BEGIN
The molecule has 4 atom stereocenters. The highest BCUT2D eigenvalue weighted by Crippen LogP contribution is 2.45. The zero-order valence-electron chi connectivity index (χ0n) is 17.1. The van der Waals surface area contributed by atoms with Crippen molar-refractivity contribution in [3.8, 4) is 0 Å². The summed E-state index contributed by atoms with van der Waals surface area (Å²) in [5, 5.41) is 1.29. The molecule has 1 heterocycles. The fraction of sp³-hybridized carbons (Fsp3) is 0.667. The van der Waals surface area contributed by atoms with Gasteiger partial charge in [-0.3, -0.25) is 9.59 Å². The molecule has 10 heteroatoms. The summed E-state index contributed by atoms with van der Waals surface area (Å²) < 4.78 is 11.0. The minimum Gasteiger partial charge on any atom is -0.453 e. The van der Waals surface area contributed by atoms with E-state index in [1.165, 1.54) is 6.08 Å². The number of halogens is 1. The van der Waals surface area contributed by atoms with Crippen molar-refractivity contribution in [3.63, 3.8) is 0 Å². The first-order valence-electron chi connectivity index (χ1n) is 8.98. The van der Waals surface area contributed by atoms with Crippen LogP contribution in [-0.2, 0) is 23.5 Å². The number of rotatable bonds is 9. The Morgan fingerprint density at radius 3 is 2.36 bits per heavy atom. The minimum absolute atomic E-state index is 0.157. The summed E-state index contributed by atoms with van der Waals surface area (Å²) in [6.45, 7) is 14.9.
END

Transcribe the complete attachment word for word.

The molecule has 4 atom stereocenters. The highest BCUT2D eigenvalue weighted by Crippen LogP contribution is 2.45. The zero-order valence-electron chi connectivity index (χ0n) is 17.1. The van der Waals surface area contributed by atoms with Crippen molar-refractivity contribution in [3.8, 4) is 0 Å². The summed E-state index contributed by atoms with van der Waals surface area (Å²) in [5, 5.41) is 1.29. The molecule has 1 heterocycles. The fraction of sp³-hybridized carbons (Fsp3) is 0.667. The van der Waals surface area contributed by atoms with Gasteiger partial charge in [-0.3, -0.25) is 9.59 Å². The molecule has 10 heteroatoms. The summed E-state index contributed by atoms with van der Waals surface area (Å²) < 4.78 is 11.0. The minimum Gasteiger partial charge on any atom is -0.453 e. The van der Waals surface area contributed by atoms with E-state index in [1.165, 1.54) is 6.08 Å². The number of halogens is 1. The van der Waals surface area contributed by atoms with Crippen molar-refractivity contribution in [3.63, 3.8) is 0 Å². The first-order valence-electron chi connectivity index (χ1n) is 8.98. The van der Waals surface area contributed by atoms with Crippen LogP contribution in [-0.2, 0) is 23.5 Å². The number of rotatable bonds is 9. The Morgan fingerprint density at radius 3 is 2.36 bits per heavy atom. The minimum absolute atomic E-state index is 0.157. The summed E-state index contributed by atoms with van der Waals surface area (Å²) in [6.45, 7) is 14.9.